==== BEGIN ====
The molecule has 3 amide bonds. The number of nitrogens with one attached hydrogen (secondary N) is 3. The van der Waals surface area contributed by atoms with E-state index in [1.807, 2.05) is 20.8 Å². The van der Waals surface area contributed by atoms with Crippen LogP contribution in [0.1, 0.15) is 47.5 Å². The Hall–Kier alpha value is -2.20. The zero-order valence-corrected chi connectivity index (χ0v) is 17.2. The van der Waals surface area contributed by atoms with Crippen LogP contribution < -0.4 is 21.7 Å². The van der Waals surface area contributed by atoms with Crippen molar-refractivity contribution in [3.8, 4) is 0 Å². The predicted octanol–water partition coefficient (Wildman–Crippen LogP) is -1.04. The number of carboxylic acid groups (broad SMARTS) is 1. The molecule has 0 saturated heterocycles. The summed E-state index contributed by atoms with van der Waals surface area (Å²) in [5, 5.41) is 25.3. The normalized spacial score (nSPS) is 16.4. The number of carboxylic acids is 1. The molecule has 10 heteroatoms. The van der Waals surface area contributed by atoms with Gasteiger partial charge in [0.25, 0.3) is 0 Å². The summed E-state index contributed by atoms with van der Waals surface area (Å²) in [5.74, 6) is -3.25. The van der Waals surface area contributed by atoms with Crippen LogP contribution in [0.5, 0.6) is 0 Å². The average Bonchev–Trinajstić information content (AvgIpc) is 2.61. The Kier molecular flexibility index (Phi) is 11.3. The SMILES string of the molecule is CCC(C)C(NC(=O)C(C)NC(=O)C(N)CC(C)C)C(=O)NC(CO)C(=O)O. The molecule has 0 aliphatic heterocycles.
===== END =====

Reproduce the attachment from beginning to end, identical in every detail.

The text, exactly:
The molecule has 3 amide bonds. The number of nitrogens with one attached hydrogen (secondary N) is 3. The van der Waals surface area contributed by atoms with E-state index in [1.807, 2.05) is 20.8 Å². The van der Waals surface area contributed by atoms with Crippen LogP contribution in [0.1, 0.15) is 47.5 Å². The Hall–Kier alpha value is -2.20. The zero-order valence-corrected chi connectivity index (χ0v) is 17.2. The van der Waals surface area contributed by atoms with Crippen LogP contribution < -0.4 is 21.7 Å². The van der Waals surface area contributed by atoms with Crippen molar-refractivity contribution in [3.8, 4) is 0 Å². The predicted octanol–water partition coefficient (Wildman–Crippen LogP) is -1.04. The number of carboxylic acid groups (broad SMARTS) is 1. The molecule has 0 saturated heterocycles. The summed E-state index contributed by atoms with van der Waals surface area (Å²) in [5, 5.41) is 25.3. The normalized spacial score (nSPS) is 16.4. The number of carboxylic acids is 1. The molecule has 10 heteroatoms. The van der Waals surface area contributed by atoms with Gasteiger partial charge in [0.25, 0.3) is 0 Å². The summed E-state index contributed by atoms with van der Waals surface area (Å²) in [5.74, 6) is -3.25. The van der Waals surface area contributed by atoms with Crippen LogP contribution in [0.5, 0.6) is 0 Å². The average Bonchev–Trinajstić information content (AvgIpc) is 2.61. The Kier molecular flexibility index (Phi) is 11.3. The SMILES string of the molecule is CCC(C)C(NC(=O)C(C)NC(=O)C(N)CC(C)C)C(=O)NC(CO)C(=O)O. The molecule has 0 aliphatic heterocycles.